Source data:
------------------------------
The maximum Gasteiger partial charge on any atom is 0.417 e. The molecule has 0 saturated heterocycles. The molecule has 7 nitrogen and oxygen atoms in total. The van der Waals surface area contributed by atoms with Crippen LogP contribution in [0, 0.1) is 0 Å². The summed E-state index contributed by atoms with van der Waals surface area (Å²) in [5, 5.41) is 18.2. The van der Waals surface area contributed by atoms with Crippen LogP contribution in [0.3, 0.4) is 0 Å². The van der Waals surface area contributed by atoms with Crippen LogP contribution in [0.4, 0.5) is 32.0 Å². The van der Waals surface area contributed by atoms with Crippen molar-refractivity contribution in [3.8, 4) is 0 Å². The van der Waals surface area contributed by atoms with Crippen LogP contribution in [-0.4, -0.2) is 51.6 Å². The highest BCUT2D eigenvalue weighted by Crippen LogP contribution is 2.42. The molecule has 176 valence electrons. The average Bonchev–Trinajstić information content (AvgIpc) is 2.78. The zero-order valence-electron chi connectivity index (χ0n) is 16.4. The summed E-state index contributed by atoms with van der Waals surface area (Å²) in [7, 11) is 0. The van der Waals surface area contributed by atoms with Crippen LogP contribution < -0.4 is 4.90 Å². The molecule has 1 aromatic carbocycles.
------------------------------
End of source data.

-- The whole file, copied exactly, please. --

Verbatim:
The maximum Gasteiger partial charge on any atom is 0.417 e. The molecule has 0 saturated heterocycles. The molecule has 7 nitrogen and oxygen atoms in total. The van der Waals surface area contributed by atoms with Crippen LogP contribution in [0, 0.1) is 0 Å². The summed E-state index contributed by atoms with van der Waals surface area (Å²) in [5, 5.41) is 18.2. The van der Waals surface area contributed by atoms with Crippen LogP contribution in [0.3, 0.4) is 0 Å². The van der Waals surface area contributed by atoms with Crippen LogP contribution in [0.4, 0.5) is 32.0 Å². The van der Waals surface area contributed by atoms with Crippen molar-refractivity contribution in [3.8, 4) is 0 Å². The van der Waals surface area contributed by atoms with Crippen LogP contribution in [-0.4, -0.2) is 51.6 Å². The highest BCUT2D eigenvalue weighted by Crippen LogP contribution is 2.42. The molecule has 176 valence electrons. The average Bonchev–Trinajstić information content (AvgIpc) is 2.78. The zero-order valence-electron chi connectivity index (χ0n) is 16.4. The summed E-state index contributed by atoms with van der Waals surface area (Å²) in [7, 11) is 0. The van der Waals surface area contributed by atoms with Crippen LogP contribution < -0.4 is 4.90 Å². The molecule has 1 aromatic carbocycles.